LOS ANGELES (CNS) — The Los Angeles County Board of Supervisors revised and then approved a proposed 2015-16 budget totaling nearly $27 billion, though the spending plan is still subject to a series of public hearings before final deliberations begin in June.
Dubbed by various members of the board and staff as a “reform,” “transformational” and “honest, common-sense” budget, the spending plan is expected to add about 1,300 more positions to the county rolls. The overall budget total approved on Tuesday, April 14, is down roughly $200 million from last year.
The focus is on reforming the jails, working to protect children and improving patient access to quality healthcare, said interim CEO Sachi Hamai.
Nearly $100 million is earmarked to address jail reforms, and new hires are budgeted to include 542 social workers and 351 nurses.
Sheriff Jim McDonnell told the board that the budget will “ensure the compassionate and constitutional treatment of those in our jails,” and allow for the expansion of jail mental health units and diversion programs.
“We simply cannot continue to use incarceration as a cure for mental illness,” McDonnell said.
One of challenges facing the Sheriff’s Department is recruiting, given what McDonnell characterized as a rigorous testing and background check process that takes about eight months, on average.
Supervisors Hilda Solis and Michael Antonovich called for an additional $13.1 million for training and recruiting, with Solis stressing the need to expand hiring of women and minorities as deputies.
McDonnell also highlighted a plan to build a $10.5 million facility for vehicle training.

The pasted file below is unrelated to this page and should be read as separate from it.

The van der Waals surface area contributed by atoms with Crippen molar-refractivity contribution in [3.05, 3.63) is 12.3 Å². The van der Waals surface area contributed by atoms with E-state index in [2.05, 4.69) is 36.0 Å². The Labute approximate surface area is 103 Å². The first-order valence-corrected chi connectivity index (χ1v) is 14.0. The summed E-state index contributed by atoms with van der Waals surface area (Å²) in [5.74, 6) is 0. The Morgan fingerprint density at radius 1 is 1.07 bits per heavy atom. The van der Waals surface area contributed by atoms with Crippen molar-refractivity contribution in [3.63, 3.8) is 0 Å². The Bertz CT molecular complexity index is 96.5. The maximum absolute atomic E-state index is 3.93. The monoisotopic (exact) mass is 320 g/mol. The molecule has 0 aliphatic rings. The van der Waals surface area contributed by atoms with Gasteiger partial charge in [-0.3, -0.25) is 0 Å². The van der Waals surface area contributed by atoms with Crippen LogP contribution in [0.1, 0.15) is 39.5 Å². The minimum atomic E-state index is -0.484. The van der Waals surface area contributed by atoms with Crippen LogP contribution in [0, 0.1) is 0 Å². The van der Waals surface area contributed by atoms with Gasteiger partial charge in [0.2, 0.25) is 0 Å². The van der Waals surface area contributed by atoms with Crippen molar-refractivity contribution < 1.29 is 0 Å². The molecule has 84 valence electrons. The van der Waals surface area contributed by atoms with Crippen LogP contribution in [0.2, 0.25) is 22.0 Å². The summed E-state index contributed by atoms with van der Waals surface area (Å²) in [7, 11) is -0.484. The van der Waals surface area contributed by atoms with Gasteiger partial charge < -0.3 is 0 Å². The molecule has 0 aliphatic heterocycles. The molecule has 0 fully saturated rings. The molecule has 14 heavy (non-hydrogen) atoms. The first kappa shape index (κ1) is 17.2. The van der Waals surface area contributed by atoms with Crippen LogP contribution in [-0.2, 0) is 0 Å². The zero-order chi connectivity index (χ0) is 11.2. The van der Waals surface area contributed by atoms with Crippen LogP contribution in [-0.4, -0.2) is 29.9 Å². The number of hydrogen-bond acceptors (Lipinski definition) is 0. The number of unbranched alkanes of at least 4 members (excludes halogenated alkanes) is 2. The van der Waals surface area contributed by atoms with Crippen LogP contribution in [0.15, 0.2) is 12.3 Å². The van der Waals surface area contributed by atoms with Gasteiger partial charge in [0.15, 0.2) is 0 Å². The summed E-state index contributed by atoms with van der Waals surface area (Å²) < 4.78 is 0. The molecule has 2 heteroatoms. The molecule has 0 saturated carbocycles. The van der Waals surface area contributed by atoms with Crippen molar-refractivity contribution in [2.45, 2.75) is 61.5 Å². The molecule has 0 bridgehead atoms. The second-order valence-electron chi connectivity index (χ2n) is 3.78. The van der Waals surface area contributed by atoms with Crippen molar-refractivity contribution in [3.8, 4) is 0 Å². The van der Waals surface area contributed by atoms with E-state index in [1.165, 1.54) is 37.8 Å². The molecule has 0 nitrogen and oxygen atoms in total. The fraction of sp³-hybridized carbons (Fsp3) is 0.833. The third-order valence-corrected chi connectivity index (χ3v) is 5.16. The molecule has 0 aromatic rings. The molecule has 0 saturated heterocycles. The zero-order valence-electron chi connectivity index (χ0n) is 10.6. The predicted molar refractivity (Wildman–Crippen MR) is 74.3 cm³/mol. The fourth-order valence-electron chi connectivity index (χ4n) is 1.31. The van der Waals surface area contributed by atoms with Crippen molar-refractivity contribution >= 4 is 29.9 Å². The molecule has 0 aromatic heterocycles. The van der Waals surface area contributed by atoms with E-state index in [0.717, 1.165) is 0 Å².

“Sadly, the fact remains that vehicle accidents kill more deputies on the job than another other reason,” the sheriff said.
That project hit a stumbling block when Supervisor Sheila Kuehl suggested holding back $9 million of the total until the department could provide more specifics on costs. Solis suggested looking at existing county facilities that might be retrofitted at a lower cost.
Antonovich asked for more funding for mental health and other support services for children in foster care.
“Foster youth suffer from mental health issues at a much higher rate than the community at large,” Antonovich said, adding that intensive home-based services can help children avoid group homes.
Solis asked for $1.5 million in funding for a three-year pilot program to fund the arts in parks, libraries, juvenile halls and other non-arts organizations.
“We’re art-starved in my district,” Solis said, telling her colleagues that most of the county’s arts budget goes to traditional arts programs and doesn’t consider residents who don’t have the luxury of visiting county museums.
Higher revenues driven by an economic upturn have left the county able to expand services. The county welfare caseload has also dropped by 8.7 percent, saving the county $21.4 million.
Solis said as more money becomes available, she’d ultimately like to see a trauma center in the San Gabriel Valley, more affordable housing and the expansion of community anti-crime programs like Parks After Dark.
But there may be more immediate uses for any additional cash.
Hamai said the county needed to come up with a strategic plan to address $26.9 billion in unfunded retiree health benefits. The board asked her department to report back in 30 days with proposals, which will require negotiating with county labor unions.
Other long-term issues include the continuing need for capital improvements, including replacing the outdated Men’s Central Jail, and new technological infrastructure.
Public hearings on the budget will begin May 13.